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Thread: Problems getting an agent and problem agents

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  1. #33
    practical experience, FTW Woollybear's Avatar
    Join Date
    Nov 2017
    My thoughts go in different directions on different days. There's sort of a core that stays true to my feelings, which is that it's complex.

    There are some amazing people in publishing, doing 'all the right things.' There are also other people in publishing. It isn't one agent or one publishing house that's fantastic, or awful, or typical. There are multiples at each level and it depends what criterion you are measuring (resonating, shared vision; effective at getting deals; efficiency; other things).

    I'm a data-junkie and will take information where ever I can find it (discussions here: B&B, blogs, Strauss, twitter, query tracker, PW, conversations IRL, pitch wars, agent-interactions through querying, etc etc etc.) and continue to add notes to my spreadsheet of agents.

    Mutive--yeah, I agree about the number of good manuscripts that don't get picked up. I don't read slush but I beta read as often as I can, and next to that I read the best-selling or highly-recommended trade published novels.

    A powerhouse agent who I'd love to query has some rock-star authors and I started reading two or three first-in-series books from two of those authors. I had thought I would see a clear distinction in quality between this writing and some of the pieces from my friends. Eh. They're comparable.

    I guess that is comforting on the one hand, and it also informs me of what this agent is interested in, like where the boundaries are in terms of quality and so on. It was surprising, though.

    This also helps me sort through what is important to me in fiction, and I'm honing in on relationships. Stories that have no solid relationships from the get-go, and which rely on independent players pitting their goals against one another through page after page become tedious to me, even while I observe that this strategy (putting character goals in opposition) seems to engage readers more effectively at first blush. Of course, the conclusion is to integrate both--people in authentic and close relationship and also characters with opposing goals. I think this is why Marion Zimmer Bradley is one of my long-running favorite authors, despite the fall she took (through her own actions) at the end. She always wrote relationally, and it's hard for me to think of a single story she ever penned that didn't have this as a pillar. Le Guin, to the extent I've read her, also uses this strategy, as does Butler. Love those ladies of SF.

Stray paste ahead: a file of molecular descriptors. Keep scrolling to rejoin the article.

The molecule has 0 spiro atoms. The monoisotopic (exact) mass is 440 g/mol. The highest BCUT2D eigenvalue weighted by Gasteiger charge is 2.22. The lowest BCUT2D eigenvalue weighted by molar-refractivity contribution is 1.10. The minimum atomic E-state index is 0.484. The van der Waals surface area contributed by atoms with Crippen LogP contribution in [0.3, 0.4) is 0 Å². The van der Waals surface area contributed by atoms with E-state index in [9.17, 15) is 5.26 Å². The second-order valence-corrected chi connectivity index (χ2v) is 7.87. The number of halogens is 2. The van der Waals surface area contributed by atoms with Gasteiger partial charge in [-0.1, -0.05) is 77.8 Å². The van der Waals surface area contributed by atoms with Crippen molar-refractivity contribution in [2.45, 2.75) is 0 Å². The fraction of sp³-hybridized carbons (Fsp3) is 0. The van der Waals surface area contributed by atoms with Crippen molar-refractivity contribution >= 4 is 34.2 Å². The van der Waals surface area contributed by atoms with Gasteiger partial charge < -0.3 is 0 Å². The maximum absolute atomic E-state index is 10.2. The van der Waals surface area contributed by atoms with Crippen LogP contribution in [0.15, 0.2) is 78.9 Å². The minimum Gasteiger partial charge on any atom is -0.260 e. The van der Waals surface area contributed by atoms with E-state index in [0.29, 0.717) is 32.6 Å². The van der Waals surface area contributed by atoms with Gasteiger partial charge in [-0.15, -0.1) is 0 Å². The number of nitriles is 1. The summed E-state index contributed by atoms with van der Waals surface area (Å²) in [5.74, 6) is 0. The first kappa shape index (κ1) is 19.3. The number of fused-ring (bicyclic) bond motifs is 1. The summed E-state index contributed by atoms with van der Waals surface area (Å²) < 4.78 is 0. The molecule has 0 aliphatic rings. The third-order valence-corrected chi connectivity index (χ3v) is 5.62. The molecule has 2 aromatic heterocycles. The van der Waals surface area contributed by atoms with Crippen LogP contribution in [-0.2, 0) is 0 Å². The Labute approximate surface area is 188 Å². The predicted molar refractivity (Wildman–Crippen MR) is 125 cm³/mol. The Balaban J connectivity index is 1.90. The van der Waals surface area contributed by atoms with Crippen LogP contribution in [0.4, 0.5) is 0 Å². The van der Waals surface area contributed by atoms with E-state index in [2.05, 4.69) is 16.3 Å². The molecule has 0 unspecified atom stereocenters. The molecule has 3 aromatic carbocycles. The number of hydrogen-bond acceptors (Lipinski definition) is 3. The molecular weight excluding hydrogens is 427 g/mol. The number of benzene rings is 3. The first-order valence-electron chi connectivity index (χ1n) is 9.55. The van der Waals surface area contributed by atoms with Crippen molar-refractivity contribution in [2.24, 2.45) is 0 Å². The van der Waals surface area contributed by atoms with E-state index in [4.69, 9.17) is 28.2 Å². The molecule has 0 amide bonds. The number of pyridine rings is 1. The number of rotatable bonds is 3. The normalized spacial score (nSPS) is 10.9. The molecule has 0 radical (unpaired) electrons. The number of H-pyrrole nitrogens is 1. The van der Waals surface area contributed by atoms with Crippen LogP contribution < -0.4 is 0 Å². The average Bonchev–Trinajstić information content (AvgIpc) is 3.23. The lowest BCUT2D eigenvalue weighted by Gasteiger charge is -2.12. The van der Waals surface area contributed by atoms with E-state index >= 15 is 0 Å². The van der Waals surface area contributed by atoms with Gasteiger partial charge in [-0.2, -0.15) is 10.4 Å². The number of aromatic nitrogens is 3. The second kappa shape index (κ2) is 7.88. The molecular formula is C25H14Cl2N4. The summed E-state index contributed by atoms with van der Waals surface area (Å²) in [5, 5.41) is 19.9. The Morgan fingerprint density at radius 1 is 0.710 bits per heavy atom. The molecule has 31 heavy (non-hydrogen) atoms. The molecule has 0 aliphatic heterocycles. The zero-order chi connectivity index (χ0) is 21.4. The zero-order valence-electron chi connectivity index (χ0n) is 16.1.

Litdawg--I agree about the parallels to small restaurants. It really is a shame. The local Coffee Bean is closing due to COVID and I only mention it because that's where one of our IRL groups would meet to critique each week. Thanks for the Youtube link, I'm watching now. Sanderson does a live event on FB frequently. I have loved his BYU series on writing fantasy series. I love that man, and have never seen a reason to not love him. Such a helpful person.
    Last edited by Woollybear; 06-30-2020 at 08:10 PM.

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